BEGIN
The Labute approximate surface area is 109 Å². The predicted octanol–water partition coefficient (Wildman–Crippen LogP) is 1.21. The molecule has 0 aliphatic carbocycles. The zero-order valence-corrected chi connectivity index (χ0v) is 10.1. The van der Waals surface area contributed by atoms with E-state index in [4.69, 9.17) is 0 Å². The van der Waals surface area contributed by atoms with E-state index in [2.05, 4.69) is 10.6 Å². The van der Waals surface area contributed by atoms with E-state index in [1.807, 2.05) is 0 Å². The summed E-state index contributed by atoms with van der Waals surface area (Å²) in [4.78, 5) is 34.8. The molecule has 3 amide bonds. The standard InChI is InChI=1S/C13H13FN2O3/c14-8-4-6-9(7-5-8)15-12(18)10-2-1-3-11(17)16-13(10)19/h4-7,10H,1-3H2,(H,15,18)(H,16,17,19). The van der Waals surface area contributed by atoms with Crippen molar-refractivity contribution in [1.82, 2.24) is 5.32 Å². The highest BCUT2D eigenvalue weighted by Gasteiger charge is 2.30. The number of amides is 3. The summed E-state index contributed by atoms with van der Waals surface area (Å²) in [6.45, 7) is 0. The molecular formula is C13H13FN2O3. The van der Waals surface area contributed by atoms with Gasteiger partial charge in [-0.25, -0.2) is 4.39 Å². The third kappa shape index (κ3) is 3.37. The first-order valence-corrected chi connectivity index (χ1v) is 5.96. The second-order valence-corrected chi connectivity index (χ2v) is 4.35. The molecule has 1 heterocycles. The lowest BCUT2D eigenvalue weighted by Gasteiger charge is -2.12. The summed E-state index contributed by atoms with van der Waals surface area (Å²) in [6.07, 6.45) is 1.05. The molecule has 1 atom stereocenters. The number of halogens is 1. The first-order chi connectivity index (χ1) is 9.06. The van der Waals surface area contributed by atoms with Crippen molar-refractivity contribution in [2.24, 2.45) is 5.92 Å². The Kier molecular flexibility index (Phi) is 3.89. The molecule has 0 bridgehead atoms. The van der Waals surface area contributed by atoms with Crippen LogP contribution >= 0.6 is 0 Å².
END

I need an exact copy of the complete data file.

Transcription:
The Labute approximate surface area is 109 Å². The predicted octanol–water partition coefficient (Wildman–Crippen LogP) is 1.21. The molecule has 0 aliphatic carbocycles. The zero-order valence-corrected chi connectivity index (χ0v) is 10.1. The van der Waals surface area contributed by atoms with E-state index in [4.69, 9.17) is 0 Å². The van der Waals surface area contributed by atoms with E-state index in [2.05, 4.69) is 10.6 Å². The van der Waals surface area contributed by atoms with E-state index in [1.807, 2.05) is 0 Å². The summed E-state index contributed by atoms with van der Waals surface area (Å²) in [4.78, 5) is 34.8. The molecule has 3 amide bonds. The standard InChI is InChI=1S/C13H13FN2O3/c14-8-4-6-9(7-5-8)15-12(18)10-2-1-3-11(17)16-13(10)19/h4-7,10H,1-3H2,(H,15,18)(H,16,17,19). The van der Waals surface area contributed by atoms with Crippen molar-refractivity contribution in [1.82, 2.24) is 5.32 Å². The highest BCUT2D eigenvalue weighted by Gasteiger charge is 2.30. The number of amides is 3. The summed E-state index contributed by atoms with van der Waals surface area (Å²) in [6.45, 7) is 0. The molecular formula is C13H13FN2O3. The van der Waals surface area contributed by atoms with Gasteiger partial charge in [-0.25, -0.2) is 4.39 Å². The third kappa shape index (κ3) is 3.37. The first-order valence-corrected chi connectivity index (χ1v) is 5.96. The second-order valence-corrected chi connectivity index (χ2v) is 4.35. The molecule has 1 heterocycles. The lowest BCUT2D eigenvalue weighted by Gasteiger charge is -2.12. The summed E-state index contributed by atoms with van der Waals surface area (Å²) in [6.07, 6.45) is 1.05. The molecule has 1 atom stereocenters. The number of halogens is 1. The first-order chi connectivity index (χ1) is 9.06. The van der Waals surface area contributed by atoms with Crippen molar-refractivity contribution in [2.24, 2.45) is 5.92 Å². The Kier molecular flexibility index (Phi) is 3.89. The molecule has 0 bridgehead atoms. The van der Waals surface area contributed by atoms with Crippen LogP contribution >= 0.6 is 0 Å².